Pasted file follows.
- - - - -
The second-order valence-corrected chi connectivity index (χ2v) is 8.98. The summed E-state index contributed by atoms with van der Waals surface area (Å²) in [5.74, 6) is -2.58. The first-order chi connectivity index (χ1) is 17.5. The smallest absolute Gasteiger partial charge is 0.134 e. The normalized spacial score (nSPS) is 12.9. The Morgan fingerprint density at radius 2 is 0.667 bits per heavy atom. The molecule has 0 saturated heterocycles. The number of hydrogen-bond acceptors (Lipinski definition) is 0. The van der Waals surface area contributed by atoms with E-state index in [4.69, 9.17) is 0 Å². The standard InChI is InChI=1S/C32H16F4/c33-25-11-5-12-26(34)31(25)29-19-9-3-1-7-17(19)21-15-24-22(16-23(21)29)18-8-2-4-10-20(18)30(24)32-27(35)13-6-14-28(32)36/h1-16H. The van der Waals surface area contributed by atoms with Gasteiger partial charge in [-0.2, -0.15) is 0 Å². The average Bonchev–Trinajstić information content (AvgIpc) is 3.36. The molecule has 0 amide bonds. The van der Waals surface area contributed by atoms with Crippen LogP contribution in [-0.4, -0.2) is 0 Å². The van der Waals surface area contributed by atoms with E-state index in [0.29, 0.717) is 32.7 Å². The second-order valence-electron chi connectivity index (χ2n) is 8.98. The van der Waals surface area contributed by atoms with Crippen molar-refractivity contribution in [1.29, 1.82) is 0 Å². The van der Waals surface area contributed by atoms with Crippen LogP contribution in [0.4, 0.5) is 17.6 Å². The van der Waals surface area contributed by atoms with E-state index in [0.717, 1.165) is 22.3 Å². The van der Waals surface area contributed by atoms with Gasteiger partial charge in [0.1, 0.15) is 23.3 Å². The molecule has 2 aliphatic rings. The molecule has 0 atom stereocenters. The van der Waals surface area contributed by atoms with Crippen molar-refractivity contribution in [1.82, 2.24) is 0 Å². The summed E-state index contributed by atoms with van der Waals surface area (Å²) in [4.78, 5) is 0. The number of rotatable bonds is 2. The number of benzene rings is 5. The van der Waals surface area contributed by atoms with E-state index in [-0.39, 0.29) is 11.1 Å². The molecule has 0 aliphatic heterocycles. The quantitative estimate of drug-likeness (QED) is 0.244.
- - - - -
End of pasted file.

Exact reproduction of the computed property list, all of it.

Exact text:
The second-order valence-corrected chi connectivity index (χ2v) is 8.98. The summed E-state index contributed by atoms with van der Waals surface area (Å²) in [5.74, 6) is -2.58. The first-order chi connectivity index (χ1) is 17.5. The smallest absolute Gasteiger partial charge is 0.134 e. The normalized spacial score (nSPS) is 12.9. The Morgan fingerprint density at radius 2 is 0.667 bits per heavy atom. The molecule has 0 saturated heterocycles. The number of hydrogen-bond acceptors (Lipinski definition) is 0. The van der Waals surface area contributed by atoms with E-state index in [4.69, 9.17) is 0 Å². The standard InChI is InChI=1S/C32H16F4/c33-25-11-5-12-26(34)31(25)29-19-9-3-1-7-17(19)21-15-24-22(16-23(21)29)18-8-2-4-10-20(18)30(24)32-27(35)13-6-14-28(32)36/h1-16H. The van der Waals surface area contributed by atoms with Gasteiger partial charge in [-0.2, -0.15) is 0 Å². The average Bonchev–Trinajstić information content (AvgIpc) is 3.36. The molecule has 0 amide bonds. The van der Waals surface area contributed by atoms with Crippen LogP contribution in [-0.4, -0.2) is 0 Å². The van der Waals surface area contributed by atoms with E-state index in [0.29, 0.717) is 32.7 Å². The second-order valence-electron chi connectivity index (χ2n) is 8.98. The van der Waals surface area contributed by atoms with Crippen molar-refractivity contribution in [1.29, 1.82) is 0 Å². The van der Waals surface area contributed by atoms with Crippen LogP contribution in [0.4, 0.5) is 17.6 Å². The van der Waals surface area contributed by atoms with E-state index in [0.717, 1.165) is 22.3 Å². The van der Waals surface area contributed by atoms with Gasteiger partial charge in [0.1, 0.15) is 23.3 Å². The molecule has 2 aliphatic rings. The molecule has 0 atom stereocenters. The van der Waals surface area contributed by atoms with Crippen molar-refractivity contribution in [1.82, 2.24) is 0 Å². The summed E-state index contributed by atoms with van der Waals surface area (Å²) in [4.78, 5) is 0. The number of rotatable bonds is 2. The number of benzene rings is 5. The van der Waals surface area contributed by atoms with E-state index in [-0.39, 0.29) is 11.1 Å². The molecule has 0 aliphatic heterocycles. The quantitative estimate of drug-likeness (QED) is 0.244.